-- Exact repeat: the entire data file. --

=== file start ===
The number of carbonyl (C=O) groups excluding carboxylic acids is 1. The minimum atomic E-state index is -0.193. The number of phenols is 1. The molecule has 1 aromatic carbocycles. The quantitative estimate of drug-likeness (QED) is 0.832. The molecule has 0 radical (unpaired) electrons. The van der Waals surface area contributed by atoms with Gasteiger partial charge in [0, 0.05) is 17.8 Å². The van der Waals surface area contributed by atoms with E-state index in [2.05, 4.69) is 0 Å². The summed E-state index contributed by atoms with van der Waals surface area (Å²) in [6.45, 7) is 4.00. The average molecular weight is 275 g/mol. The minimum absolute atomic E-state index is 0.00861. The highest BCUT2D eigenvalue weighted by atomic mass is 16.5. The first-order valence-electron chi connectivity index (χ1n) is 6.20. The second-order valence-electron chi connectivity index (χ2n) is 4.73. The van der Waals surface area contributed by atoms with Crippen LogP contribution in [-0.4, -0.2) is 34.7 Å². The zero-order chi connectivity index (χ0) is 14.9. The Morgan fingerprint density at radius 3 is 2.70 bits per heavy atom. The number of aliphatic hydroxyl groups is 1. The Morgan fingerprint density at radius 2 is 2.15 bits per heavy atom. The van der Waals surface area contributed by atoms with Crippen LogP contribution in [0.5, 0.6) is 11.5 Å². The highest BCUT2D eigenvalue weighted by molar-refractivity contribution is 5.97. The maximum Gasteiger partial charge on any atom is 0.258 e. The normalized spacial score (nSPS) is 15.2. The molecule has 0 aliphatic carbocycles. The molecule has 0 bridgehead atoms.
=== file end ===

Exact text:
The number of carbonyl (C=O) groups excluding carboxylic acids is 1. The minimum atomic E-state index is -0.193. The number of phenols is 1. The molecule has 1 aromatic carbocycles. The quantitative estimate of drug-likeness (QED) is 0.832. The molecule has 0 radical (unpaired) electrons. The van der Waals surface area contributed by atoms with Gasteiger partial charge in [0, 0.05) is 17.8 Å². The van der Waals surface area contributed by atoms with E-state index in [2.05, 4.69) is 0 Å². The summed E-state index contributed by atoms with van der Waals surface area (Å²) in [6.45, 7) is 4.00. The average molecular weight is 275 g/mol. The minimum absolute atomic E-state index is 0.00861. The highest BCUT2D eigenvalue weighted by atomic mass is 16.5. The first-order valence-electron chi connectivity index (χ1n) is 6.20. The second-order valence-electron chi connectivity index (χ2n) is 4.73. The van der Waals surface area contributed by atoms with Crippen LogP contribution in [-0.4, -0.2) is 34.7 Å². The zero-order chi connectivity index (χ0) is 14.9. The Morgan fingerprint density at radius 3 is 2.70 bits per heavy atom. The number of aliphatic hydroxyl groups is 1. The Morgan fingerprint density at radius 2 is 2.15 bits per heavy atom. The van der Waals surface area contributed by atoms with Crippen LogP contribution in [0.5, 0.6) is 11.5 Å². The highest BCUT2D eigenvalue weighted by molar-refractivity contribution is 5.97. The maximum Gasteiger partial charge on any atom is 0.258 e. The normalized spacial score (nSPS) is 15.2. The molecule has 0 aliphatic carbocycles. The molecule has 0 bridgehead atoms.